Thursday, July 05, 2012

Thornton, Luis and the Pulitzers
(not the name of my new band)

now finished: The Bridge of San Luis Rey by Thornton Wilder
next up: I'm thinking Bill Bryson

Some of the early Pulitzer Prize-winning novels have disappeared into out-of-print obscurity. I mean, really, Lamb in His Bosom? Scarlet Sister Mary? And what can you tell me about the very first winner, Ernest Poole? Oh, but then Upton Sinclair won the Pulitzer in, silly, not for The Jungle. For Dragon's Teeth.  Sure, everyone loves Dragon's Teeth.

OK, so while The Late George Apley may not be on your bedside table right this moment, there are some winners from those first two decades of the Pulitzer that are still well known, probably because they had Oscar-nominated films made out of them. Examples: The Good Earth, Gone With the Wind, The Yearling, The Magnificent Ambersons, and -- the subject of today's discussion -- The Bridge of San Luis Rey.

In fact, I do believe that The Bridge of San Luis Rey is more famous as a book than as a book by Thornton Wilder. Yes, that Thornton Wilder, the man who brought us Our Town, for which he also won a Pulitzer, by the way. In fact, he won two in the Drama category. Is he twice as good a playwright as he is a novelist? Maybe.

Let's get one thing clear right away: The Bridge of San Luis Rey is short. Really short. So if you have any inclination to read it, you might as well just go do it and you can probably finish before happy hour. I must say, though, that this book was not at all what I expected. The problem is, I'm not sure what exactly I was expecting. More action? More like The Bridge on the River Kwai?  Or maybe just a plot. Yes, I think I was definitely expecting a plot.

Instead, The Bridge of San Luis Rey is more of a meditation. There's a bridge, it breaks, and five people plunge to their deaths. (This is not a spoiler; it happens in the first sentence.)  The book proceeds to examine a bunch of questions, such as: Who were those five people? Why did they die instead of five other people? Were they connected? What does it all mean? Is God just messing with us? (I paraphrase.)  Some of these questions are answered, but most of them aren't.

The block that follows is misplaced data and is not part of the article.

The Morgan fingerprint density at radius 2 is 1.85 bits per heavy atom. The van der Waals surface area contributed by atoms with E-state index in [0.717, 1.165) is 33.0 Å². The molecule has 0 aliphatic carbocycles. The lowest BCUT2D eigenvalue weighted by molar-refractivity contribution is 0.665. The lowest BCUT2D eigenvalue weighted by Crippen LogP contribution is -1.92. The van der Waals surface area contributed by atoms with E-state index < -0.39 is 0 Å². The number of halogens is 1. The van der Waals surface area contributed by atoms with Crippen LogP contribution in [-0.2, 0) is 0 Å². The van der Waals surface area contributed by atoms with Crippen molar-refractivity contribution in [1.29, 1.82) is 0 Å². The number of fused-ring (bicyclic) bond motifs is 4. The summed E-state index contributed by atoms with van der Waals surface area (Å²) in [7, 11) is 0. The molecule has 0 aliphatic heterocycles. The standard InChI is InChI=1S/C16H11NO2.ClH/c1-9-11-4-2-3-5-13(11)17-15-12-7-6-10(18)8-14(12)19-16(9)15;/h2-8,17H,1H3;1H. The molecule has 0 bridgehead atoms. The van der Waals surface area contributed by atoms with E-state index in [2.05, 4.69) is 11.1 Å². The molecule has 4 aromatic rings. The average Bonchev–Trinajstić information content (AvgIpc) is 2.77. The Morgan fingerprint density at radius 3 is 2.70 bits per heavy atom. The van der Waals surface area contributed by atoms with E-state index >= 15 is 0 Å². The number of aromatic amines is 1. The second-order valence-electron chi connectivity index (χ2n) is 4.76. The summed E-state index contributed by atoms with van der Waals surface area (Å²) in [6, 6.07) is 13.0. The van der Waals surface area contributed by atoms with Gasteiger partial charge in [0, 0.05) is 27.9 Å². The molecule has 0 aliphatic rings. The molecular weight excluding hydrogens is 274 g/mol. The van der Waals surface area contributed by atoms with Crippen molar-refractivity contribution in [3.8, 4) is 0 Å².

So, if the questions aren't answered, then what does happen in The Bridge of San Luis Rey? Well... that's hard to say. There's a marquesa, an actress, and two twins that nobody can tell apart. (I know, it sounds like the start of a joke, but they don't walk into a bar. They're never all in the same place at once.) You get to know the people, sort of. You ponder love. You ponder life. I suppose these aren't bad ways to spend a couple hours. Have I mentioned that the book takes place in Peru?  This was interesting to me because I just finished reading Mario Vargas Llosa's El Paraiso en la otra esquina, which also spends time in Peru, and it's all kind of making me want to go there really quite a lot. But, yeah, Peru. Now, the Pulitzer criteria of course is that the award must go to a "distinguished work of fiction by an American author, preferably dealing with American life." It never actually says this has to be United Statesian, and careful readers will recall that I dig it when we remember that this whole big ol' land mass of ours is "America." But the Pulitzers are on top of that, because for the History category they do specifically mention "the United States" whereas for fiction, poetry, and biography it's more broadly "American." Which is in itself interesting (and also why The Tiger's Wife didn't win this year).

Obviously, I have never watched the film of The Bridge of San Luis Rey or maybe I wouldn't find it to be as random as I do. It's not just Peru, or the characters who aren't really connected until they are forced to be connected, but more that when I finished this book I just didn't feel satisfied.  Maybe as it sits with me for a few weeks or months I will come to look back on it more fondly. I certainly support lines like this:

"For what human ill does not dawn seem to be an alleviation?" - p. 57

And this:

"He was willing to renounce the dignities of public life, if in secret he might feel that he looked down upon men from a great distance, knowing more about them than they knew themselves..." - p. 75And I definitely relate to lines like this:

"...a rather pinched peasant-girl, dragged from the cafés-chantants and quite incapable of establishing any harmony between the claims of her art, of her appetites, of her dreams, and of her crowded daily routine. Each of these was a world in itself..."  -p. 84

And this:

"He was contemptuous of the great persons who, for all their education and usage, exhibited no care nor astonishment before the miracles of word order in Calderón and Cervantes." - p. 77

But something left me wanting. It's not that the whole wasn't greater than the sum of its parts. On the contrary, I think the sum of these parts is much less than the whole, and I found that frustrating. But I wouldn't say it's not worth it. It's short, remember?  So is life. This book will make you think about that.

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